The job you do is tough, wonderful, and not given the respect it deserves. You are truly phenomenal folks who do amazing work in your subjects, and I'm honored to be working with you all (and it makes me miss my Gen Ed days teaching Language Arts and Social Studies to middle and high school kiddos). 



I'm hoping that these basic lessons on Deaf/Hard-of-Hearing kiddos and their needs will make life a little easier on you. 

First, a poster that is helpful:

Tips for working with Deaf Signing students:

If you are working with a Deaf student who uses ASL and an interpreter, please read their IEP and confer with the Teacher of the Deaf and the interpreter. ASL interpreters are highly trained professionals, and invaluable members of your educational team. Remember, while this may be your first time working with a signing student, it isn't theirs.

For some basic info on interpreting in mainstream classrooms, please read up by clicking the link below, produced by Boystown Research hospital:

Here are some tips. according to Sara Novic (an author and assistant Professor at University of Stockton):


* Don't talk about us in the 3rd person. The interpreter will translate it that way and you'll look like a doofus. Talk to us, you know, like humans.
* Expect a little lag time.
* Don't say "never mind."
* The interpreter is not an aide, for us or you. They're not helping us with the quiz, or helping you pass back the quiz, k?
* Do not lower your expectations for your deaf students. Offer support/resources where necessary, but don't skimp them out of a learning experience. They paid for it, too.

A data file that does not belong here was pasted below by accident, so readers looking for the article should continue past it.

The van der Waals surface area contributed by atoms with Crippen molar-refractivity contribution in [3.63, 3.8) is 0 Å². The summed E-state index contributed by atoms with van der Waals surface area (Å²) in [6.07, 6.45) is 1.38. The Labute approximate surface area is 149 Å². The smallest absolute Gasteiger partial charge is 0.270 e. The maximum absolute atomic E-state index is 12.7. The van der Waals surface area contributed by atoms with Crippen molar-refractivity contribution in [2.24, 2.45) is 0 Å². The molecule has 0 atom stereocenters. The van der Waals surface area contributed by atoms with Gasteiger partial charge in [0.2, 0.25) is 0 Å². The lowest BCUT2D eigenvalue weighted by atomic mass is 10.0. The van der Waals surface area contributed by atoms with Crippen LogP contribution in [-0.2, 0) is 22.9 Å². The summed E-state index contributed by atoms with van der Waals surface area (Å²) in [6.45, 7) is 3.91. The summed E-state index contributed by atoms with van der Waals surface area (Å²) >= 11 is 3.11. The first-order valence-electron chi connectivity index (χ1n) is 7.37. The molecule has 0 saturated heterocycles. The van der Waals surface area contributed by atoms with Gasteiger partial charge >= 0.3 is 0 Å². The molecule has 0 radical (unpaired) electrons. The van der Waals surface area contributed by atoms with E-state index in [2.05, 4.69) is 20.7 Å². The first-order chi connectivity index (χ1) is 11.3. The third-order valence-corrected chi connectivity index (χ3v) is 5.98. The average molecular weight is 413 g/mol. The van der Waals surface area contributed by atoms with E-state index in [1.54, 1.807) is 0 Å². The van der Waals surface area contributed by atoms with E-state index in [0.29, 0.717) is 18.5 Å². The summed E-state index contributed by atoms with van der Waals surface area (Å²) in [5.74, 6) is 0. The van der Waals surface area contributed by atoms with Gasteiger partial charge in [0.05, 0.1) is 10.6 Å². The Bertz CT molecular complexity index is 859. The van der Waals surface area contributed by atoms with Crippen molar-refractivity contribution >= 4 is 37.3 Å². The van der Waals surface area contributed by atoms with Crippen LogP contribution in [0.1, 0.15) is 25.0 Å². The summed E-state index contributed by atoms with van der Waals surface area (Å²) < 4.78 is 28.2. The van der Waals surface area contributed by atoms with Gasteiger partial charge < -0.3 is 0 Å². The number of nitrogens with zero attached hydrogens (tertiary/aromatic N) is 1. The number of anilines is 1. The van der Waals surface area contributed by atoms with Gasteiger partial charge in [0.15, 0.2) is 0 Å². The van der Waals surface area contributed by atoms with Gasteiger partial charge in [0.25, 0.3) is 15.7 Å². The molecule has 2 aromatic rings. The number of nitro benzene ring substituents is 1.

Tips for working with oral (speaking and listening)  students:

Read their IEP/504. This will tell you their specific accommodations, the extent of their hearing loss, whether their loss is unilateral (one side) or bilateral (both sides) and more.

Sit the student near where you will be. Generally this is the front of the classroom, but if you move around, you may need to get creative.

Face your student when you are speaking to them. This means no talking while writing on the white board. Most Hard-of-Hearing students get a good deal of information from speechreading (lipreading) and your facial expressions.

Repeat answers given by other students. If you ask for an answer from the class, repeating the name of the student who answered as well as their answers. Same goes for questions from the students in the class.

Allow your student to ask you for clarification.  They may need information repeated since speech-reading (lipreading) is notoriously imperfect. Check for comprehension, as well.

Use their technology. If they have an FM or a sound-field sysyem, make sure you have turned it on and have it unmuted. 

Below are links to some common FM trouble-shooting videos, but if issues persist, please contact your Teacher of the Deaf.